OutRunners

From Sega Retro

n/a

Outrunners Title.png

OutRunners MD US TitleScreen.png

OutRunners MD JP TitleScreen.png

OutRunners
System(s): Sega System Multi 32, Sega Mega Drive
Publisher:
Arcade (System 32)
Sega
Sega Mega Drive
Sega (Japan)
Sega Mega Drive
Data East (US)
Developer:
Sound driver:
Sega Mega Drive
SMPS Z80
Genre: Racing[3][4]

















Number of players:
Arcade
1-4
Sega Mega Drive
1-2
Release Date RRP Code
Arcade (System 32)
JP
¥? ?
Arcade (System 32)
US
$? ?
Arcade (System 32)
UK
£? ?
Arcade (System 32)
DE
DM ? ?
Arcade (System 32)
AU
$? ?
Arcade (System 32)
PL
6000[5]PLN ?





























Sega Mega Drive
JP
¥7,8007,800 G-4119
Sega Mega Drive
US
$69.9969.99[7] T-13096
Videogame Rating Council: GA
Sega Mega Drive
KR
GM94007JG

This short article is in need of work. You can help Sega Retro by adding to it.


OutRunners (アウトランナーズ) is a System 32 driving game developed by Sega AM1[2] and manufactured by Sega. The sequel to the classic 1986 arcade game OutRun, it was first released to Japanese arcades in May 1993[2], and like its predecessor, features extensive sprite scaling to simulate three-dimension scenery.

The following year, OutRunners was ported to the Mega Drive courtesy of Sega CS3, and is most notable for its downgraded presentation and forced splitscreen.

Gameplay

OutRunners follows a similar format to OutRun, in which the player is tasked with driving across the world within a specified amount of time. There are, however, twice as many areas as OutRun in OutRunners, as the world is divided into east and west (selectable after the first stage). Whereas OutRun took place in Europe and Turbo OutRun North America, OutRunners spans the entire globe.

The superior System 32 hardware allow for vastly improved graphics, eight selectable cars (a scrapped plan for the original OutRun) and more music tracks (including those featured in the original OutRun game). It was always distributed as a two player deluxe cabinet (hence the "System Multi 32" name), and it is possible to link two cabinets together to create a four-player racing experience. It was the first OutRun game to allow more than one player to compete at once.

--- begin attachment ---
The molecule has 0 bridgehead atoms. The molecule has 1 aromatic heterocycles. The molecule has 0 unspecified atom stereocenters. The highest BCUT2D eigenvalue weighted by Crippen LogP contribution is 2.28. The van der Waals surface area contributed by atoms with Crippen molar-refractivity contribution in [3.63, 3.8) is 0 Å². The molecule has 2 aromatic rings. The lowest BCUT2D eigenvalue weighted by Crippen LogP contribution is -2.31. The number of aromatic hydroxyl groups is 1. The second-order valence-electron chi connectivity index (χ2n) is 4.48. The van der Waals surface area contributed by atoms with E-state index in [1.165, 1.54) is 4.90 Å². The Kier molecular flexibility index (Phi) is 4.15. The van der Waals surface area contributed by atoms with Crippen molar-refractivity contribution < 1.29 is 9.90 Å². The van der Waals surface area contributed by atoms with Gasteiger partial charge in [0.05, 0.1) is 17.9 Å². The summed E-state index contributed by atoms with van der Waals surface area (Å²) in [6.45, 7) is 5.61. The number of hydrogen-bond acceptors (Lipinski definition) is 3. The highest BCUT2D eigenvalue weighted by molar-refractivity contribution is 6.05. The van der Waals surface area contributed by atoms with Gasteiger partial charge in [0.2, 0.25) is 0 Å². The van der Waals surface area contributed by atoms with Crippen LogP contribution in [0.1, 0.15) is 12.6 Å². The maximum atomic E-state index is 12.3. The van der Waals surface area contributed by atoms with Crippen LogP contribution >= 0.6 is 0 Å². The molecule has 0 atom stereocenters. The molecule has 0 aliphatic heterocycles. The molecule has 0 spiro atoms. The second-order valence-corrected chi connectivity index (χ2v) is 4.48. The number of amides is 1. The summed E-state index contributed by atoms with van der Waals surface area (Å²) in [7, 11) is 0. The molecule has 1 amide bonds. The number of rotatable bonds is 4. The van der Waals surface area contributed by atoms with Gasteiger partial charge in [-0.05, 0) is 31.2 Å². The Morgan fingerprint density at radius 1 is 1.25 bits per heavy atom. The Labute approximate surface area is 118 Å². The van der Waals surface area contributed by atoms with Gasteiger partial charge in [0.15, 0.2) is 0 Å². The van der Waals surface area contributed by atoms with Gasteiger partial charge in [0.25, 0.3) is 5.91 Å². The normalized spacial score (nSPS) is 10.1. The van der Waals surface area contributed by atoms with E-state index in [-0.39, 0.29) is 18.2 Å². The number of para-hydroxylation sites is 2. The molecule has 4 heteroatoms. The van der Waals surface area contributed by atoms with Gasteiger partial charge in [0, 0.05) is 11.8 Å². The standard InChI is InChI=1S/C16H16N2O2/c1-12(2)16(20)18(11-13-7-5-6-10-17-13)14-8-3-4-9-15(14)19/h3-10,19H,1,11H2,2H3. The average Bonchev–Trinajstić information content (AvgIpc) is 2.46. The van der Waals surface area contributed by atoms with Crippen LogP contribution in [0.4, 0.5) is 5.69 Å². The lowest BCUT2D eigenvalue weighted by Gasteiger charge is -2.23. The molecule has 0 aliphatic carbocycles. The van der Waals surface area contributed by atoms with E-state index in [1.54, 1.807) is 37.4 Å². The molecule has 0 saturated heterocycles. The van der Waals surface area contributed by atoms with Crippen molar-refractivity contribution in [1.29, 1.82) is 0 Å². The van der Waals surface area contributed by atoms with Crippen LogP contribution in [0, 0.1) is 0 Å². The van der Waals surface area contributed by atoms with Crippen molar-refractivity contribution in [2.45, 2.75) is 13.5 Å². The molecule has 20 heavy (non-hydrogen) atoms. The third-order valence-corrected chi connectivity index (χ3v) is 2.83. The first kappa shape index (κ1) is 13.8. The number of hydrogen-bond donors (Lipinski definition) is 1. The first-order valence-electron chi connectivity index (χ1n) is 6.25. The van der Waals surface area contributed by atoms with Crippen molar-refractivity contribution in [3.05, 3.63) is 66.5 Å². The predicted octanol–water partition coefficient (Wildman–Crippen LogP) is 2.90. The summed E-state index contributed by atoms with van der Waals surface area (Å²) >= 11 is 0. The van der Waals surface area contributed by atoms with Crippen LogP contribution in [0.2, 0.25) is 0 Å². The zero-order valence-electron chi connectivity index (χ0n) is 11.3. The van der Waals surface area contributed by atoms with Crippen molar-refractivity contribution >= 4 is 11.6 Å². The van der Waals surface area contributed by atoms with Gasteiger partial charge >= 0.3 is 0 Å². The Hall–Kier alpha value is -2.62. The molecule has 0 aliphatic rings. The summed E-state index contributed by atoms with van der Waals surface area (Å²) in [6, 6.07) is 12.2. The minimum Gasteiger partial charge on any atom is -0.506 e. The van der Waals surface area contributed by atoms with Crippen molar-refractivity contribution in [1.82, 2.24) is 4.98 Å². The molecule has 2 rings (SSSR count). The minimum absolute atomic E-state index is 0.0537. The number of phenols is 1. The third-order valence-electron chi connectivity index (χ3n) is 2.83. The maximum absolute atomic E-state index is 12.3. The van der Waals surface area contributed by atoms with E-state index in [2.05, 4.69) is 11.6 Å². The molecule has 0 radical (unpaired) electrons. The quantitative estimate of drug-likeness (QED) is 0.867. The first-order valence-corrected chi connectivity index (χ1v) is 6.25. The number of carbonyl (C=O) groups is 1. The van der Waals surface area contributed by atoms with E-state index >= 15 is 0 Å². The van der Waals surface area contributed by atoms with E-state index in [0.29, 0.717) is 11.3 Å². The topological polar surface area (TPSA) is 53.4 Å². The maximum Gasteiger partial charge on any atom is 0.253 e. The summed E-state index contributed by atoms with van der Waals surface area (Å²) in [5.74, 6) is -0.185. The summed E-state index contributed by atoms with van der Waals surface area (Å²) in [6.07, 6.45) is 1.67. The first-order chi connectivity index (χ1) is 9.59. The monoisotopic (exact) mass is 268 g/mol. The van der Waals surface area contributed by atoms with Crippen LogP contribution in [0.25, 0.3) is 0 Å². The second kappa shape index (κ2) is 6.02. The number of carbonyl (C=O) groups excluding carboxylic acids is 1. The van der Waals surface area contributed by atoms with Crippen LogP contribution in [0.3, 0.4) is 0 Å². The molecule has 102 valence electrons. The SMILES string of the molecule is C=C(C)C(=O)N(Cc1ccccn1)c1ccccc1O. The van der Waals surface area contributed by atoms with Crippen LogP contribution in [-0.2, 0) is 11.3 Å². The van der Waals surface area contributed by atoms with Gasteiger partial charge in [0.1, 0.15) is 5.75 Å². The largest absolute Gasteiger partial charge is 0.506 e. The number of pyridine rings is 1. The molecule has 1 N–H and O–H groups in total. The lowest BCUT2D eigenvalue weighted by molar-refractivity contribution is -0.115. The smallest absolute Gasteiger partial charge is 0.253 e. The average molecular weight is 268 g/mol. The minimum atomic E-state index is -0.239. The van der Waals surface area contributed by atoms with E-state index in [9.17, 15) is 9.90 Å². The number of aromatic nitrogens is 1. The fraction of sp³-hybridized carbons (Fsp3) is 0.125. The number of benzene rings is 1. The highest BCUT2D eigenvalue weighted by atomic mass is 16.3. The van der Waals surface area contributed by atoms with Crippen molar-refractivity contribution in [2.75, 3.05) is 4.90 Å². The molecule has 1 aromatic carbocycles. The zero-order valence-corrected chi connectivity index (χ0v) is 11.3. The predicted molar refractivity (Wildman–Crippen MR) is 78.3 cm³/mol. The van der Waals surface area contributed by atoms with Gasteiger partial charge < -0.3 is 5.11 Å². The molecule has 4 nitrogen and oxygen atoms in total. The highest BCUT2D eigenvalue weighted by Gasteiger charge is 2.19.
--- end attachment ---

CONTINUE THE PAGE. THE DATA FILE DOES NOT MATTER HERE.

Cars

Easy Handling
Smooth Operator
Bad Boy
Road Monster
Quick Reactor
Wild Chaser
Mad Power
Speed Buster
The Ferrari Testarossa from the original OutRun, albeit with any unlicensed Ferrari badges removed and some differences in bodywork.

Track Layout

Like the original OutRun, the journey in OutRunners contains many forks in the road, leading to one of ten possible endings. Players all begin at the same location, but are given a choice whether they want to take the eastern or the western routes. Some areas are repeated for both sides, though it is impossible to visit the same location twice in one outing.

Goal Stage Number Goal
5 4 3 2 1 0 1 2 3 4 5
A Northern Europe Russia F
Germany Germany
B Switzerland China Switzerland China G
France Hawaii Niagara Falls France
C Atlantic Ocean Underwater Tunnel Japan San Francisco Start Grand Canyon Atlantic Ocean Underwater Tunnel Japan H
Mediterranean Sea Pacific Ocean Crossway Bridge South America Mediterranean Sea
D Spain Hong Kong Spain Hong Kong I
Egypt Egypt
E Kenya Australia J

History

Development

System Multi 32 version

In the wake of Virtua Racing proving popular, Sega wanted to capitalize on this and double-down on the racing genre, instead of the space genre which was oversaturated at that point[8]. The idea came up to revive the OutRun franchise, but the series' previous developer Sega AM2 was not involved in this sequel, with development instead being handed over to Sega AM1, featuring developers responsible for previous System 32 games like Spider-Man: The Videogame, Stadium Cross and Golden Axe: The Revenge of Death Adder.

Game design was handled by Makoto Sugawara, who had not played OutRun before and was very critical of the game, leading to many gameplay changes to reflect more modern tastes in 1992[8]. It was decided early on to focus on making 8-person multiplayer a prominent feature[8], inspired by Namco's Final Lap 2 from 1990[9].